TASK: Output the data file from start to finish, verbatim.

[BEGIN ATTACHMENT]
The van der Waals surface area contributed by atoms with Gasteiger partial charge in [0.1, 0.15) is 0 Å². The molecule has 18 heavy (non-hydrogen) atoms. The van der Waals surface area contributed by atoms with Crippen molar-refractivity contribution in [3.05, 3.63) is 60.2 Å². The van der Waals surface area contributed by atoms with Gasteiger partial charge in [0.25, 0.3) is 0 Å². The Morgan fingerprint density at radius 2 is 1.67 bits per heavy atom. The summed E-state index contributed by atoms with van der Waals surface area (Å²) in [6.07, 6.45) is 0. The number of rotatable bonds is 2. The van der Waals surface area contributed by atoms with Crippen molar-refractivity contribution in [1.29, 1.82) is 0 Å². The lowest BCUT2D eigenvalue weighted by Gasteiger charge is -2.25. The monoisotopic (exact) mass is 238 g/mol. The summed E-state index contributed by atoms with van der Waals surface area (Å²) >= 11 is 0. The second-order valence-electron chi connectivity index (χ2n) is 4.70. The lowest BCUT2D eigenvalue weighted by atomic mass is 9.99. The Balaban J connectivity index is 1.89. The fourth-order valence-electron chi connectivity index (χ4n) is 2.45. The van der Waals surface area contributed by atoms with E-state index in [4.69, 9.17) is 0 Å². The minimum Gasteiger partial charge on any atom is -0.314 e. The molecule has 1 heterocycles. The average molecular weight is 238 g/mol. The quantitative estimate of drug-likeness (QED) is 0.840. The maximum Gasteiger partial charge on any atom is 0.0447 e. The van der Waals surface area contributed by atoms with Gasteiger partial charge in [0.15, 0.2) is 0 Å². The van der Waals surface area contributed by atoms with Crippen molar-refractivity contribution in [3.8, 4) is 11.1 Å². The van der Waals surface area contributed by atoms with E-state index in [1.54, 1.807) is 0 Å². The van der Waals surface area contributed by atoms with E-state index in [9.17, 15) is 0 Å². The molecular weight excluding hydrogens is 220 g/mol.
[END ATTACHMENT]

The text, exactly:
The van der Waals surface area contributed by atoms with Gasteiger partial charge in [0.1, 0.15) is 0 Å². The molecule has 18 heavy (non-hydrogen) atoms. The van der Waals surface area contributed by atoms with Crippen molar-refractivity contribution in [3.05, 3.63) is 60.2 Å². The van der Waals surface area contributed by atoms with Gasteiger partial charge in [0.25, 0.3) is 0 Å². The Morgan fingerprint density at radius 2 is 1.67 bits per heavy atom. The summed E-state index contributed by atoms with van der Waals surface area (Å²) in [6.07, 6.45) is 0. The number of rotatable bonds is 2. The van der Waals surface area contributed by atoms with Crippen molar-refractivity contribution in [1.29, 1.82) is 0 Å². The lowest BCUT2D eigenvalue weighted by Gasteiger charge is -2.25. The monoisotopic (exact) mass is 238 g/mol. The summed E-state index contributed by atoms with van der Waals surface area (Å²) >= 11 is 0. The second-order valence-electron chi connectivity index (χ2n) is 4.70. The lowest BCUT2D eigenvalue weighted by atomic mass is 9.99. The Balaban J connectivity index is 1.89. The fourth-order valence-electron chi connectivity index (χ4n) is 2.45. The van der Waals surface area contributed by atoms with E-state index in [4.69, 9.17) is 0 Å². The minimum Gasteiger partial charge on any atom is -0.314 e. The molecule has 1 heterocycles. The average molecular weight is 238 g/mol. The quantitative estimate of drug-likeness (QED) is 0.840. The maximum Gasteiger partial charge on any atom is 0.0447 e. The van der Waals surface area contributed by atoms with Gasteiger partial charge in [0.15, 0.2) is 0 Å². The van der Waals surface area contributed by atoms with Crippen molar-refractivity contribution in [3.8, 4) is 11.1 Å². The van der Waals surface area contributed by atoms with E-state index in [1.54, 1.807) is 0 Å². The van der Waals surface area contributed by atoms with E-state index in [9.17, 15) is 0 Å². The molecular weight excluding hydrogens is 220 g/mol.